Film Image
Indochina: Traces of a Mother
72 minutes
English subtitles

Indochina: Traces of a Mother

INDOCHINA: TRACES OF A MOTHER documents a little-known chapter in African, Asian and French colonial history and the personal story of Christophe, a Beninese-Vietnamese orphan that returns to Vietnam to look for his long-lost mother.

Between 1946 and 1954, more than 60,000 African soldiers were enlisted by France to fight the Viet Minh during the First Indochina War. Pitted against one another by circumstances, African and Vietnamese fighters came into contact, and a number of African soldiers married Vietnamese women. Out of these unions, numerous mixed-race children were born.

At the end of the war, the French colonial army gave orders to bring all Afro-Vietnamese children to Africa. While some children left with their mothers and fathers, others were simply taken away by their fathers, leaving their mothers behind. Children that had neither mother nor father were abandoned in orphanages and put up for mass adoption by African officers.
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“INDOCHINA : TRACES OF A MOTHER gives space for the grown Afro-Vietnamese orphans to tell their stories, but also to explore the contradictions of the colonial order.” - Black Film Center/Archive Blog
“Heartbreaking… These men, oppressed by the French, were brought to Vietnam to fight a war which they had no part of, and which wasn’t theirs to begin with.” - Shadow and Act Blog
"INDOCHINA’s exploration of heretofore uncharted ground in French, African, and Vietnamese history and its insight into the unexpected psychological impacts of colonial warfare illuminate the present." - Ian Merkel, Nka: Journal of Contemporary African Art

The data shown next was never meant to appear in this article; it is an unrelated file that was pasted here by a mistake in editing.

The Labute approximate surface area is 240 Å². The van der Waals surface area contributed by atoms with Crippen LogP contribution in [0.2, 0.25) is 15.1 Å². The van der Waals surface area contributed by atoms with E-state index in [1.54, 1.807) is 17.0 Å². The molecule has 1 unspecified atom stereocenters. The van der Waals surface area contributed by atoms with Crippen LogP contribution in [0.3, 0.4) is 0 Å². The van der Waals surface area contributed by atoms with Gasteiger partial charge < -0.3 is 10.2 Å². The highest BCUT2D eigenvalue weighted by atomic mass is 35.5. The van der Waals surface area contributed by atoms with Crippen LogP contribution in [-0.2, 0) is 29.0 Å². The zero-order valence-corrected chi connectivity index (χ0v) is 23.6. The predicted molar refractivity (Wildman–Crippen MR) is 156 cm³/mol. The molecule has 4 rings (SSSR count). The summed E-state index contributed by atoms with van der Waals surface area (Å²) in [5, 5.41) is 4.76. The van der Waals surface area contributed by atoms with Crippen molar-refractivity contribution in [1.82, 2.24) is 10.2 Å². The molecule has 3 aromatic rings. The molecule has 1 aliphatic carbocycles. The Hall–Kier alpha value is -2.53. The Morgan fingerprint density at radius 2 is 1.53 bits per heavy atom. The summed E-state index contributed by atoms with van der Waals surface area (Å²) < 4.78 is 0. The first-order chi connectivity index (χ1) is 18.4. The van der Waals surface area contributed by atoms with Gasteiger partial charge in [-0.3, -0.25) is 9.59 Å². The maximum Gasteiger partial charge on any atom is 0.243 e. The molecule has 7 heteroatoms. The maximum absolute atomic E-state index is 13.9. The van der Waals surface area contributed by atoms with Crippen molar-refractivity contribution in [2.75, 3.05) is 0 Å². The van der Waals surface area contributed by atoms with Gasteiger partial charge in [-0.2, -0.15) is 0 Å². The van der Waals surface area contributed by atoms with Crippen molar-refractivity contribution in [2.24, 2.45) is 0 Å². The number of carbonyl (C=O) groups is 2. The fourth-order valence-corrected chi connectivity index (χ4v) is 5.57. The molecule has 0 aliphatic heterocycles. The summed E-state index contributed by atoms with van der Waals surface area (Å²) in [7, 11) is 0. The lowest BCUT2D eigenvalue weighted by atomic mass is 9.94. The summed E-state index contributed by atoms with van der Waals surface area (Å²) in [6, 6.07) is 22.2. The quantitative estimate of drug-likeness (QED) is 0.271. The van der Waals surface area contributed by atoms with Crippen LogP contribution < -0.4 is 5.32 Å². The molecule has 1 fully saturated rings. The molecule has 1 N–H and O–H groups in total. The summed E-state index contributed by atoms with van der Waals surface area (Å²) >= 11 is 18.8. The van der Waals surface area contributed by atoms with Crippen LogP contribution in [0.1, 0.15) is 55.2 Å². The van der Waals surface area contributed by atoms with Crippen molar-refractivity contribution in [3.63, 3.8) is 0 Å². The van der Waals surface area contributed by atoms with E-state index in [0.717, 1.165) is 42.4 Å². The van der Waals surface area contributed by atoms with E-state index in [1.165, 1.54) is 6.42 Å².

"The French war to reclaim Indochina after World War II often pitted soldiers from France's African colonies against rebels from France's Southeast Asian colonies, sometimes producing mixed-race Afro-Vietnamese children who were separated from their mothers and raised in Africa... Indochina pulls back the veil on an episode of twentieth-century history that is largely unknown and easily forgotten... the film firmly sets the lives of an aging generation of Afro-Vietnamese within the colonial struggle which, perversely, frequently pitted subjects of one colony against subjects of another. Suitable for high school classes and college courses in cultural anthropology, anthropology of race, anthropology of war/violence, anthropology of colonialism, and Southeast Asian and Africa studies, as well as for general audiences." - Jack David Eller, Anthropology Review Database​ (ARD)

• Third Prize, Documentary Film, FESPACO, Burkina Faso
• Best Documentary, Algiers International Film Festival
• New Directions in African Cinema, New York University
• New Orleans Loving Festival
• Finger Lakes Environmental Film Festival
• Africa World Documentary Film Festival
• Luxor African Film Festival, Egypt
• Film Africa, London
• Africa in the Picture, Amsterdam
• Festival International du Film d'Afrique et des Iles, Iles de Réunion
• African Film Festival in Cordoba-FCAT, Spain
• Namur International Film Festival, Belgium
• Guadeloupe Documentary Film Festival
• Les Escales Documentaires de Libreville
• Les Rencontres Cinématographiques de Hergla, Tunisia
• Algiers International Film Festival
• Busan International Film Festival, South Korea

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